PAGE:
Most mental sufferings are different manifestations of PTSD or C-PTSD or simply put trauma. Unless someone has a super rosy childhood where their every need was fully attended to, we all have unresolved grief, rage, sorrow, many painful and dark feelings we’ve been suppressing and carrying inside unresolved throughout our life, which manifests itself in all kinds of symptoms or the so-called “diagnoses”. Unhealed trauma is the roor of all mental suffering and all addictions. This is something that the mental health profession is still in denial of and it’s long overdue for them to get out of the denial.

      “Based on this experience, I will never seek anything but short term psychotherapy with a clear and definite focus, and maybe not even that. Cognitive therapy and involvement in many activities and physical exercise have helped. I am also planning to look into Mindfulness. Thank you.”

      I completely understand this. I don’t think, I would ever seek any kind of therapy at all, though, it’s probably wise to never say never. I’ve read and watched a lot of material on mindfulness and being present and it was helpful. Cognitive therapy will do nothing for me because I know too well that my core issue lie much deeper than what intellectual part of the brain can reach. Physical exercises are a tricky thing for me because they help me only in certain dosages, certain times and only some activities are helpful. Exercising helps me only when specific conditions are met, otherwise it triggers my trauma and I start feeling worse. This is common for many trauma survivors and it has to do with a bunch of issues they’ve had with their physical bodies since childhood. But for many other people exercise is always the way to go when they want to feel better. Everyone is different and there is no general recipe.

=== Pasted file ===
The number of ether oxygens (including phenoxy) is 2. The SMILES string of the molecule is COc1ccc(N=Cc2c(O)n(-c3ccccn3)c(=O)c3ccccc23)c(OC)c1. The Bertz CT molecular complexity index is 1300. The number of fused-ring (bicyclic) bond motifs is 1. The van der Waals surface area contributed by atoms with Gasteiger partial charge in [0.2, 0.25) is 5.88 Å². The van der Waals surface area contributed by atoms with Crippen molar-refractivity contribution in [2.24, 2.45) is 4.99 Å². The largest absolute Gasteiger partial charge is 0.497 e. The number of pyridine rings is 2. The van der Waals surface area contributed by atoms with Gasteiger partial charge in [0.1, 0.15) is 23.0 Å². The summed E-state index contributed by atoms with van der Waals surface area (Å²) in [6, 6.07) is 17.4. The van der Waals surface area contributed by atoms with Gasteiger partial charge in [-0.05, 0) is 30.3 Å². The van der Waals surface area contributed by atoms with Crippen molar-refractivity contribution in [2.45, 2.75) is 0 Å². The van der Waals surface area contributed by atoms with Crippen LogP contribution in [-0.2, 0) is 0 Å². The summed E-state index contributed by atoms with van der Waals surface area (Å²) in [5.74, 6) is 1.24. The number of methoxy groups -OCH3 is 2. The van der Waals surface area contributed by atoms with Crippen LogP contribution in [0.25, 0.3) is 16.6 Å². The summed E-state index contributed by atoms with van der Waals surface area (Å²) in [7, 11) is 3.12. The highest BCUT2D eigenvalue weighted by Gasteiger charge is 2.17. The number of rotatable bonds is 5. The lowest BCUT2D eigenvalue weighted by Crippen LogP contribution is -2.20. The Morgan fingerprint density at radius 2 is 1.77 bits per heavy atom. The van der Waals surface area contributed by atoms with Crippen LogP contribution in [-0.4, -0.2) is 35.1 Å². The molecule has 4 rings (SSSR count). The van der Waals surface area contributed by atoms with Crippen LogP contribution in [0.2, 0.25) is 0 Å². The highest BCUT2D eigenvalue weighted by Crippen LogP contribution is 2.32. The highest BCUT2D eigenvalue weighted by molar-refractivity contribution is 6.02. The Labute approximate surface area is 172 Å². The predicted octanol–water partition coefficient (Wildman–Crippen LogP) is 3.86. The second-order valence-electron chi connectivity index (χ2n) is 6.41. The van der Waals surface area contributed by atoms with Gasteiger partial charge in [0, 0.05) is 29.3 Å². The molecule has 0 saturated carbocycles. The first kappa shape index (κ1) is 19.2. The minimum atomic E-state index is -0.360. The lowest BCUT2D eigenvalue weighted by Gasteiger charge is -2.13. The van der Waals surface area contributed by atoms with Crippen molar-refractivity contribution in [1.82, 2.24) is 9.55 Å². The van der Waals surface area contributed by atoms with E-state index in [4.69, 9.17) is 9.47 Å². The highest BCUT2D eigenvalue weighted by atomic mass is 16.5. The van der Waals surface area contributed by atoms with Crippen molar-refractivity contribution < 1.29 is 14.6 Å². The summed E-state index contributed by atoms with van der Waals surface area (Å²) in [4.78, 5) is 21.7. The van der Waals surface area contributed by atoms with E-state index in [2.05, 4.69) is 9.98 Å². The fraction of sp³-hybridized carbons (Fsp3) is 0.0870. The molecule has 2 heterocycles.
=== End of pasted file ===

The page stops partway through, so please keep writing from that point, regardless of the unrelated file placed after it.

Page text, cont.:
Thank you for commenting.

  6. Thank you for your response. I am sorry for the trauma that you have experienced in your life. It is sad that professionals we look to for help frequently fail us.

    You have mentioned that it might be better to limit the duration of psychotherapy to avoid “intense attachment”.

    You also refer to the therapists “who place a major emphasis on resolving transference which is a futile task. ”

    I think that it may be helpful in many cases to limit psychotherapy and avoid this deep analysis of transference. One thing that I noticed with the therapists that I worked with is that I began to have some realization of features of their transferences toward me or toward patients in general after about six or eight weeks. For instance, some therapists seem to crave approval or thanks from a patient. That is just one example.

    Sorting through two transferences at once may be impossible, and may cause real confusion about what is really true.

    1. To me the solution would include more than just limiting psychotherapy time but changing the quality of the service, as well as combining various types of therapies for better results.